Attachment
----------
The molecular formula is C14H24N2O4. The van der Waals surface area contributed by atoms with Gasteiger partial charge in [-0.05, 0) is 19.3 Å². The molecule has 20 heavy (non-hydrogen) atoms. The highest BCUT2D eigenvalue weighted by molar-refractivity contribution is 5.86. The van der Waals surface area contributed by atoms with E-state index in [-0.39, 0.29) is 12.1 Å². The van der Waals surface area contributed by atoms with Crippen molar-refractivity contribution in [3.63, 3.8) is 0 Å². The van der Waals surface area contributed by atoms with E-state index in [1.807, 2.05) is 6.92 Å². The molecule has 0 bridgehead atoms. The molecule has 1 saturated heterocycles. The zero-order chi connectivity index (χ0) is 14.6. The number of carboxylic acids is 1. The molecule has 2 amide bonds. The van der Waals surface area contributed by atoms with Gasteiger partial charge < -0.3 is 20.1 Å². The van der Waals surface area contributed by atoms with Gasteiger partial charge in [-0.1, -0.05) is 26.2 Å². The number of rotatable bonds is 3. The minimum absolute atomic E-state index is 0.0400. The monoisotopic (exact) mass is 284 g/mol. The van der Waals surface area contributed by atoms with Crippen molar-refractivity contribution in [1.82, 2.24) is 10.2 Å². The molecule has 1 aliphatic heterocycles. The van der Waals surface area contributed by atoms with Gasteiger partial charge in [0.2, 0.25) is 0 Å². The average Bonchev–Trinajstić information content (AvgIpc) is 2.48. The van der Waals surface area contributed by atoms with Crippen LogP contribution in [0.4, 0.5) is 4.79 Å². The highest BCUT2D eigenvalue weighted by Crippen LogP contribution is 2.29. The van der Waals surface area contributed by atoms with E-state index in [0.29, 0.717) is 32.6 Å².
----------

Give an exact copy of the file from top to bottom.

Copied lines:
The molecular formula is C14H24N2O4. The van der Waals surface area contributed by atoms with Gasteiger partial charge in [-0.05, 0) is 19.3 Å². The molecule has 20 heavy (non-hydrogen) atoms. The highest BCUT2D eigenvalue weighted by molar-refractivity contribution is 5.86. The van der Waals surface area contributed by atoms with E-state index in [-0.39, 0.29) is 12.1 Å². The van der Waals surface area contributed by atoms with Crippen molar-refractivity contribution in [3.63, 3.8) is 0 Å². The van der Waals surface area contributed by atoms with E-state index in [1.807, 2.05) is 6.92 Å². The molecule has 0 bridgehead atoms. The molecule has 1 saturated heterocycles. The zero-order chi connectivity index (χ0) is 14.6. The number of carboxylic acids is 1. The molecule has 2 amide bonds. The van der Waals surface area contributed by atoms with Gasteiger partial charge < -0.3 is 20.1 Å². The van der Waals surface area contributed by atoms with Gasteiger partial charge in [-0.1, -0.05) is 26.2 Å². The number of rotatable bonds is 3. The minimum absolute atomic E-state index is 0.0400. The monoisotopic (exact) mass is 284 g/mol. The van der Waals surface area contributed by atoms with Crippen molar-refractivity contribution in [1.82, 2.24) is 10.2 Å². The molecule has 1 aliphatic heterocycles. The van der Waals surface area contributed by atoms with Gasteiger partial charge in [0.2, 0.25) is 0 Å². The average Bonchev–Trinajstić information content (AvgIpc) is 2.48. The van der Waals surface area contributed by atoms with Crippen LogP contribution in [0.4, 0.5) is 4.79 Å². The highest BCUT2D eigenvalue weighted by Crippen LogP contribution is 2.29. The van der Waals surface area contributed by atoms with E-state index in [0.29, 0.717) is 32.6 Å².